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Von Willebrands Disease | German Shepherd

Von Willebrands Disease in German Shepherd dogs is caused by primarily genetic factors. Therefore, potential pet owners looking at breeders should be sure that their breeders are reputable to avoid the chance of taking home a dog with this disease. Von Willebrands disease is characterized by a lack of a particular clotting factor, known as “Von Willebrands Factor,” which leads in turn to the dog's blood being unable to clot in the case of an injury or accident, which may eventually result in a German Shepherd dog “bleeding out” following what would otherwise have been a relatively minor traumatic incident.

If your dog displays excessive bleeding after injuries disproportionate to the accident received, your German Shepherd dog may be suffering from von Willebrands disease. The blood of the dog fails to clot within what could be considered a “normal” time frame and instead bleeds out extensively. Dogs may also exhibit blood in their stool, a tendency towards nose-bleeds, and/or uncharacteristic levels of blood in their urine. While Von Willebrands disease is not fatal on its own, it leads to increased risk of fatalities following surgery or minor accidents.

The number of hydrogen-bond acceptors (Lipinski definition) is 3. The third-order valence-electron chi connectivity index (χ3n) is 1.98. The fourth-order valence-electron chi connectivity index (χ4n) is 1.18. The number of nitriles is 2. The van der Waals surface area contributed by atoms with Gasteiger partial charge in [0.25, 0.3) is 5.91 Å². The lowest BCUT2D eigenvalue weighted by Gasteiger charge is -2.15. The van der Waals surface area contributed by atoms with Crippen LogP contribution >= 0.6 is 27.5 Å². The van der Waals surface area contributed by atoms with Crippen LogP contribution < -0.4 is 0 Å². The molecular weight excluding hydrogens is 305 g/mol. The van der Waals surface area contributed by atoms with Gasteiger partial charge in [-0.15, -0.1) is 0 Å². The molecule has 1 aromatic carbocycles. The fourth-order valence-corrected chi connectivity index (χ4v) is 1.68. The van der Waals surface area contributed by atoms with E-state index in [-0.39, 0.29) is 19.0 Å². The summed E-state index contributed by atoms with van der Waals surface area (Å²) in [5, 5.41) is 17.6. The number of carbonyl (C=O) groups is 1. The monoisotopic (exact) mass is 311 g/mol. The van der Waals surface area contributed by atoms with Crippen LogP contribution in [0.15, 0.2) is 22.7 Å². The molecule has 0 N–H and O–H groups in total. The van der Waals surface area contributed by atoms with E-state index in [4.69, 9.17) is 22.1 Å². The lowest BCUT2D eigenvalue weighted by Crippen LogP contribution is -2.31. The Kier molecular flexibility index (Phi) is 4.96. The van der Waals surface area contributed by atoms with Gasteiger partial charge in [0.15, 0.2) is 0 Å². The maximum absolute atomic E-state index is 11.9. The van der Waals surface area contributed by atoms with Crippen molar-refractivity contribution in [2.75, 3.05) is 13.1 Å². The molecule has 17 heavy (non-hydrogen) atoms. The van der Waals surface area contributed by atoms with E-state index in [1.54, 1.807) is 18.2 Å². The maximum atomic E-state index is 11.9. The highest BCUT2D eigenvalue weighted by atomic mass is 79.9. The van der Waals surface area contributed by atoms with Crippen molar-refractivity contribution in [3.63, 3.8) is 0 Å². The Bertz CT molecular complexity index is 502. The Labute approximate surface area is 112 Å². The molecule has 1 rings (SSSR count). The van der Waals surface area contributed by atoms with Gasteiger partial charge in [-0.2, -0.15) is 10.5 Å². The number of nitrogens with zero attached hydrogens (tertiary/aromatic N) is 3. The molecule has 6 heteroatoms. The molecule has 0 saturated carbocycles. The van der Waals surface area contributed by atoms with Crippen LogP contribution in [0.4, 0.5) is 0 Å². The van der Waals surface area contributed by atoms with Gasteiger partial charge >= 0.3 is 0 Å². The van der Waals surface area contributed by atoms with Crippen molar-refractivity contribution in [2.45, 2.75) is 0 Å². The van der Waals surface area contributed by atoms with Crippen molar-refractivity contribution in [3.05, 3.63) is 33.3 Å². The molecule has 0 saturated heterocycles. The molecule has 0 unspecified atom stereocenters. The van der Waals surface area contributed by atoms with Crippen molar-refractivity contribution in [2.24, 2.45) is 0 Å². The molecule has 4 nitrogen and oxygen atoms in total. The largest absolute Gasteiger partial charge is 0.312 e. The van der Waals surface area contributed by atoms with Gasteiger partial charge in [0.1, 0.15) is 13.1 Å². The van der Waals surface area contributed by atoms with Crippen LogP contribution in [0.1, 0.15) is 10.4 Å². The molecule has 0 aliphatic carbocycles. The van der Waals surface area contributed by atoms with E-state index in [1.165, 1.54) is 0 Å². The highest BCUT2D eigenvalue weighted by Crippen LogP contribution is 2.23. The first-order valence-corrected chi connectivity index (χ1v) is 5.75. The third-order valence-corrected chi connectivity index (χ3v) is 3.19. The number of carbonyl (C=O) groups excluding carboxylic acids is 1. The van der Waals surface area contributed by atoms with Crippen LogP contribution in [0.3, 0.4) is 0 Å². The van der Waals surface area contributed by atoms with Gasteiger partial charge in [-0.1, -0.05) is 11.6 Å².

While Von Willebrands disease is not curable, it is treatable. Blood transfusions from healthy dogs are a common way of replacing the blood lost during hemophiliac episodes in German Shepherd dogs. Also used is hormone replacement therapy for that rather large percent of German Shepherd dogs suffering from thyroid deficiency. Finally, the drug desmopressin acetate (DDAVP) , has been posited to slow or stop bleeding during a hemophiliac episode, but its long-term effects are still under debate.

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